Every Pinter Tells a Story

By Sexton, David | The Spectator, October 12, 1996 | Go to article overview

Every Pinter Tells a Story


Sexton, David, The Spectator


Lindsight is seductive. Like the last light of the evening, it can make any mess look composed, necessary. Michael Billington has written an `authorised biographical study' of Harold Pinter which is entirely a work of hindsight.

It began, Billington says, as a short book `about his work, his political ideas and the way in which these relate to his life'. Although much expanded, that is essentially what it has remained - an `interpretation of Pinter's work as seen in the context of his life'. Although he delivers a fairly full biography along the way, Billington never tries to reverse these unfashionable priorities. He makes no attempt to imagine how uncertain every life feels at the time, as it is lived, without foreknowledge. So it's hardly a suspenseful read.

'A man of genius makes no mistakes. His errors are volitional and are the portals of discovery,' says Stephen Daedalus, talking of Shakespeare. It may be a mystical insight, but it's still an unusual approach for a modern biographer. Some of Billington's interpretations are distinctly overdetermined. Early in the first chapter, for example, he describes Pinter's extended family and sees in it a source for those famous pauses: Passover - the Jewish festival commemorating the liberation of the Israelites from Egytian bondage - was always a big event. The young Harold participated in the ritual of the symbolic descent of the Angel of Death which was always followed by a long, and significantly dramatic, pause. Born in 1930, he experienced both evacuation and the Blitz. `It is hardly surprising that he grew up with a sense of the precariousness and fragility of existence', Billington says, before prodding further: Like many children who grew up in wartime, Pinter had a strong sense of life's drama and impermanence; and like any incipient artist, he was alert to the significance of his own experience. An only child, Pinter lived with his parents in Thistlewaite Road in Hackney until in 1951 he joined Anew McMaster's touring company as a Shakespearean actor. Again, Billington moralises the facts: You don't live at home till your early twenties without developing an awareness of private space or a fear of unwanted invasion ` classic Pinter themes', he emphasises. Yet although these matters may have been necessary components in Pinter's make-up, they are hardly sufficient as explanations. Others have lived through the war, observed Passover, or shared a family home without having become Pinter.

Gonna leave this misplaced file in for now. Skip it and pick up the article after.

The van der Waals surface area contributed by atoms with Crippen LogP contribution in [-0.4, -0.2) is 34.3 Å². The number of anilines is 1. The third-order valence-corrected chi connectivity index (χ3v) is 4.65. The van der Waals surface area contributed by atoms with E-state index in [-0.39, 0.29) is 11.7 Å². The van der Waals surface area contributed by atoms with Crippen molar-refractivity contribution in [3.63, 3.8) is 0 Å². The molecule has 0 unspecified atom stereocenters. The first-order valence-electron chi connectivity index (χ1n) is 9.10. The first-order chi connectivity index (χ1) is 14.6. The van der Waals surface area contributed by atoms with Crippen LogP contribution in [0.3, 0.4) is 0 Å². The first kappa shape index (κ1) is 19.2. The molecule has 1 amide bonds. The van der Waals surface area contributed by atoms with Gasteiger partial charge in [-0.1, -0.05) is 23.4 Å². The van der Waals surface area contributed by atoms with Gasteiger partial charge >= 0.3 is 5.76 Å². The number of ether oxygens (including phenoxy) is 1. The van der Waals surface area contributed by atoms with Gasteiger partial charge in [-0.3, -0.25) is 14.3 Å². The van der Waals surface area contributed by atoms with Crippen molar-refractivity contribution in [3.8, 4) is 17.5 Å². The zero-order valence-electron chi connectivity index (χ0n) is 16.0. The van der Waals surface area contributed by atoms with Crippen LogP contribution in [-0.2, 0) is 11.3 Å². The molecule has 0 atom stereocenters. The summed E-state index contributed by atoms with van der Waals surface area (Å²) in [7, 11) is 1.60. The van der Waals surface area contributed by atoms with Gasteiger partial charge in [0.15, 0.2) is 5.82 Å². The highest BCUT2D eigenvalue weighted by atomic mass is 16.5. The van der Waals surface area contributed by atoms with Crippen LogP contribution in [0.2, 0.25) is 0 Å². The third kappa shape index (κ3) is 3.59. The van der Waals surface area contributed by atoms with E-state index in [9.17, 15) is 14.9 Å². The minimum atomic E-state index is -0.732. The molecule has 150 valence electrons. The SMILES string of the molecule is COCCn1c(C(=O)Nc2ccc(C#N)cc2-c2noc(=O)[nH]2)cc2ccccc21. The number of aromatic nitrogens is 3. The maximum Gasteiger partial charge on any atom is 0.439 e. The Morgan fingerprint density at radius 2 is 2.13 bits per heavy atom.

Nonetheless, much the most interesting section of the book is the description of Pinter's Hackney background. His grandparents on both sides were Ashkenazic Jews (three from Poland, one from Odessa), a fact which Billington can't resist prognostically underlining: They imported from East Europe a residual love of culture, a memory of suffering and an extraordinary resilience. His father, Jack, born into a musical family, built up a ladies' tailoring business in Stoke Newington; his mother, Frances, came from a more secular and sceptical tradition. The love they gave their son can perhaps be inferred simply from his achievement. His parents must have been so wonderful to him because he has never, ever really doubted himself, an early girlfriend in Hackney, Jennifer Mortimer, is quoted as saying. More than this, all Pinter's thinking and feeling is first-hand, not just the borrowings with which most of us make do. He has a quick ear and a thin skin. The induration which others come to welcome has somehow passed him by.

Billington quotes Joan Bakewell: He's immaculate about the significance of his life. Which is why he doesn't need to do much more than walk to the tube - that is full of significance for him. This characteristic has both given his writing its originality and latterly led him into some of his odder political stances. It's a stage beyond being simply an auto-didact.

Forties Hackney gave Pinter an intellectual life to rival that to be found in any more materially privileged environment. …

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